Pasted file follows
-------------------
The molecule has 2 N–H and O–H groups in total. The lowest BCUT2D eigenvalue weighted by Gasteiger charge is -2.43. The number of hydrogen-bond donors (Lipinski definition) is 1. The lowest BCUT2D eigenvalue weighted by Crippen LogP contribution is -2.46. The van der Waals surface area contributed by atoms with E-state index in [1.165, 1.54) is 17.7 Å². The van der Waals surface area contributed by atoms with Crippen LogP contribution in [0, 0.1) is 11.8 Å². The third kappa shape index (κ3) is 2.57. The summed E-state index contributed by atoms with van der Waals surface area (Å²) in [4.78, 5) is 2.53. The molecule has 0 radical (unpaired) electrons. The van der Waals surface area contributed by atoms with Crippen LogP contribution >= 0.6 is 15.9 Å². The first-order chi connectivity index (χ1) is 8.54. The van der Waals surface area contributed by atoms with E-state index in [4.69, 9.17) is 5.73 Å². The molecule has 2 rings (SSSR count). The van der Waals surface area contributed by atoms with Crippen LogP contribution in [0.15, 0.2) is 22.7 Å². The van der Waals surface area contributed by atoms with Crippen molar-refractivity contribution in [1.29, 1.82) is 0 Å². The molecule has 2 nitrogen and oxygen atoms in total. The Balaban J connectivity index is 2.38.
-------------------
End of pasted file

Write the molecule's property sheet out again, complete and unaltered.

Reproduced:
The molecule has 2 N–H and O–H groups in total. The lowest BCUT2D eigenvalue weighted by Gasteiger charge is -2.43. The number of hydrogen-bond donors (Lipinski definition) is 1. The lowest BCUT2D eigenvalue weighted by Crippen LogP contribution is -2.46. The van der Waals surface area contributed by atoms with E-state index in [1.165, 1.54) is 17.7 Å². The van der Waals surface area contributed by atoms with Crippen LogP contribution in [0, 0.1) is 11.8 Å². The third kappa shape index (κ3) is 2.57. The summed E-state index contributed by atoms with van der Waals surface area (Å²) in [4.78, 5) is 2.53. The molecule has 0 radical (unpaired) electrons. The van der Waals surface area contributed by atoms with Crippen LogP contribution >= 0.6 is 15.9 Å². The first-order chi connectivity index (χ1) is 8.54. The van der Waals surface area contributed by atoms with E-state index in [4.69, 9.17) is 5.73 Å². The molecule has 2 rings (SSSR count). The van der Waals surface area contributed by atoms with Crippen LogP contribution in [0.15, 0.2) is 22.7 Å². The van der Waals surface area contributed by atoms with Crippen molar-refractivity contribution in [1.29, 1.82) is 0 Å². The molecule has 2 nitrogen and oxygen atoms in total. The Balaban J connectivity index is 2.38.